Continuing in the realm of weird press releases today comes this gem about artificial intelligence company OpenAI and its leadership.

As the drama unfolds over leadership changes at AI lab OpenAI, valued at over $29 billion, social entrepreneur and thought leader Nicole Gibson, author of Legacy Disorder, has insightful commentary to offer on this saga that she believes reveals deeper issues around immature and reactive leadership in the tech industry.

Gibson contends that the volatile decision-making unfolding publicly at OpenAI reveals that some of the tech industry’s most powerful men are making hugely consequential leadership choices based on ego and emotion, rather than ethical responsibility. She argues that rash decisions made to satisfy personal power struggles could have devastating implications for humanity down the line if the leaders behind world-changing technology lack maturity and morals.

She continues about men. At the beginning of the “women’s liberation” movement when I was in university, I remember the argument that once women came into positions of power and responsibility they would bring some sort of “feminine” sensibility. I’m sure there are examples of that, but I’ve seen enough to think that it is not a universal trait. Perhaps like Sheryl Sandberg at Facebook (Meta)? I wrote several leadership editorials at Automation World and here about a school principal I knew who was the antithesis of anything close to good leadership.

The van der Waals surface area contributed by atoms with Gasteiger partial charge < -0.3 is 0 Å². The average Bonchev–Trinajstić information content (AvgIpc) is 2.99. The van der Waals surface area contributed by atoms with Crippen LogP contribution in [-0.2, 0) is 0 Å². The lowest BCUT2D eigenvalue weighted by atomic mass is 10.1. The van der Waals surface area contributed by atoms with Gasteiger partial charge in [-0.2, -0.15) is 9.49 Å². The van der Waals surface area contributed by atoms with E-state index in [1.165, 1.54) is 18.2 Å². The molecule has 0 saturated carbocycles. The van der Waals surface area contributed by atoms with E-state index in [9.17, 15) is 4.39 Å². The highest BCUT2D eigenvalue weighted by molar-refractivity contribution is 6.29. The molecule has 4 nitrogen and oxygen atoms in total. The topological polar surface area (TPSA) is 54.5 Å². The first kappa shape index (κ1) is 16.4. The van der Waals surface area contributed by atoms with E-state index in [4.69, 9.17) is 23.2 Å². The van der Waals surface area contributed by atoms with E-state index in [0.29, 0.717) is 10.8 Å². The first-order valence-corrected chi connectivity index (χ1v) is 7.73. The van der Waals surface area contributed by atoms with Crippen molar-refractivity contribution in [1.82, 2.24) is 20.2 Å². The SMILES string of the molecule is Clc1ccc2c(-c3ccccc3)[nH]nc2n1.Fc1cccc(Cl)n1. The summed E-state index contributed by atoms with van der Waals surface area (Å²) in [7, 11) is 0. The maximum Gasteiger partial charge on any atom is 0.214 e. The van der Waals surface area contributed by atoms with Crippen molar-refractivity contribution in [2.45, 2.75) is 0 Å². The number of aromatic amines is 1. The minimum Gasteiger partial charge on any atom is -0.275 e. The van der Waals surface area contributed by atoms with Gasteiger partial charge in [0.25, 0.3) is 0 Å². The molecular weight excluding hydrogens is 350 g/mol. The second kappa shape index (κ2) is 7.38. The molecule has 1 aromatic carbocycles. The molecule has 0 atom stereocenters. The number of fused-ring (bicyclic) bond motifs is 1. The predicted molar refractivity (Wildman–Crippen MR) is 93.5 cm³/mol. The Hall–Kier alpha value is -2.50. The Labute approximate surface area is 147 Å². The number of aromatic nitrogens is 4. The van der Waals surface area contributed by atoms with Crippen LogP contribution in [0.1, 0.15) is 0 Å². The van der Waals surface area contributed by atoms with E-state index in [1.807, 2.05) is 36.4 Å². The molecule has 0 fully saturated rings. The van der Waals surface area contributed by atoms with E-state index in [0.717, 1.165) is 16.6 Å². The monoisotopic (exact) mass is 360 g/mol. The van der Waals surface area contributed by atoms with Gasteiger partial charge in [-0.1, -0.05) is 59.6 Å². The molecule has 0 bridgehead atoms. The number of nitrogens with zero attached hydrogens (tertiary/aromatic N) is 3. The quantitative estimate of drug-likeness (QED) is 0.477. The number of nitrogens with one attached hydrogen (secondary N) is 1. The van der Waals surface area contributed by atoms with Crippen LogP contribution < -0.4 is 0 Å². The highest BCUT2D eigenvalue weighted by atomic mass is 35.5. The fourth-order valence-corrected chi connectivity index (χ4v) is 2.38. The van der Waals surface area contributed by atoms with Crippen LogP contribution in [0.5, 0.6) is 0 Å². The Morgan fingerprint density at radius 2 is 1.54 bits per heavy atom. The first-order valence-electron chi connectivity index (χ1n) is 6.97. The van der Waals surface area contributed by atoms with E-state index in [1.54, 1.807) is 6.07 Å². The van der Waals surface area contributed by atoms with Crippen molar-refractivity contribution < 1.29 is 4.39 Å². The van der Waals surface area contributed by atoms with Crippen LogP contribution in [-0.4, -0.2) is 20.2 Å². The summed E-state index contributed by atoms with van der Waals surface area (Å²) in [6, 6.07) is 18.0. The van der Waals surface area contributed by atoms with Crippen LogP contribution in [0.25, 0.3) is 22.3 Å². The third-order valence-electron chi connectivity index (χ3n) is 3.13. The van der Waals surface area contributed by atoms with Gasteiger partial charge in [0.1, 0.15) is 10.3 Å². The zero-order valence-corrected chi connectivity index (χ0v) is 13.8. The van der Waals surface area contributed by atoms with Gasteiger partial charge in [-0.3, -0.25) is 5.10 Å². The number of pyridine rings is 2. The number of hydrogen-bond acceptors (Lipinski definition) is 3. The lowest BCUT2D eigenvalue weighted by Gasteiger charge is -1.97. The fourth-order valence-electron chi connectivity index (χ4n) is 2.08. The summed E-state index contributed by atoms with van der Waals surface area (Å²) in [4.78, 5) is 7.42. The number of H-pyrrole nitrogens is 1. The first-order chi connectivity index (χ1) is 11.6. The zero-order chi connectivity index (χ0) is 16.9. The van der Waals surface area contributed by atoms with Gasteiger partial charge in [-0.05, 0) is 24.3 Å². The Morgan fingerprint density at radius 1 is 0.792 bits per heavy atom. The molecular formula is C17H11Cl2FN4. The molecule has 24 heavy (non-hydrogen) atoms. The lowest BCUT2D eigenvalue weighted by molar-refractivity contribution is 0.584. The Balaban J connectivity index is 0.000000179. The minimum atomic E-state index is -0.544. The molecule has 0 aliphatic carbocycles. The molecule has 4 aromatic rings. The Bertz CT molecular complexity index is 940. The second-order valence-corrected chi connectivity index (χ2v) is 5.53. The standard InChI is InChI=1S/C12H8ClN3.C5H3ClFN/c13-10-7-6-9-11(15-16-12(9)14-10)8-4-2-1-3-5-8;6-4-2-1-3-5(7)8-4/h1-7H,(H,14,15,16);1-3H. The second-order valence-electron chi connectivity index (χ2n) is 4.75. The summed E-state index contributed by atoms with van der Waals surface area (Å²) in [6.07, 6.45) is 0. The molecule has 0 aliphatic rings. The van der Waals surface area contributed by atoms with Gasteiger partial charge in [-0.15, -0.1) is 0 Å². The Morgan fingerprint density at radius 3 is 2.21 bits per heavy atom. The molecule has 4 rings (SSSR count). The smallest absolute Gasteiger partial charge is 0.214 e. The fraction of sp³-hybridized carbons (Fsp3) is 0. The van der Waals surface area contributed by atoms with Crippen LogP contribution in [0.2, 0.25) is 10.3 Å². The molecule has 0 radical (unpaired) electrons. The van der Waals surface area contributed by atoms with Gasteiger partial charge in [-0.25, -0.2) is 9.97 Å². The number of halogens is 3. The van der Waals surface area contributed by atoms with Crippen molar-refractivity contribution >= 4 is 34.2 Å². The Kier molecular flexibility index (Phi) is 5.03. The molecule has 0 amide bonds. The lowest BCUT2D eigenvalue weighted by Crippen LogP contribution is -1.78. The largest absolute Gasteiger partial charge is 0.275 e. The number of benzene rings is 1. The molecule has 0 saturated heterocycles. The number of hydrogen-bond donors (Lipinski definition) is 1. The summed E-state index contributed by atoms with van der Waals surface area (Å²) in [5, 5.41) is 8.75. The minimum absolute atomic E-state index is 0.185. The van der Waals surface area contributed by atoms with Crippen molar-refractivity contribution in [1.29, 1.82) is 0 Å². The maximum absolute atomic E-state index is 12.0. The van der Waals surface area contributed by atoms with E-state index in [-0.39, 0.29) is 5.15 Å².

Seems like human nature to me. 

I remember a personality questionnaire from when I took a college summer class while in high school. I still puzzle over it. The personality traits were based on 31 questions. The results said I was 16 for masculine and 15 for feminine. One question was, do you like to hunt? My family weren’t hunters. I had never had a rifle or shotgun in my hands. So I was feminine?

Any way, rant over. Some human beings exemplify the Social Darwinism survival of the fittest doctrine. Some don’t. 

Oh, and the unstated but apparent reason for the ouster of Sam Altman had to do with ethics. Three board members thought he was moving too quickly to unleash a potentially dystopian technology upon the unsuspecting world. It was ethics in their eyes. Microsoft had another ethic—called return to shareholders.

I must agree that many of the Silicon Valley types over the past 20 years have exhibited more characteristics of not-fully-brain-developed teenage boys than mature humans.

You sort it out.

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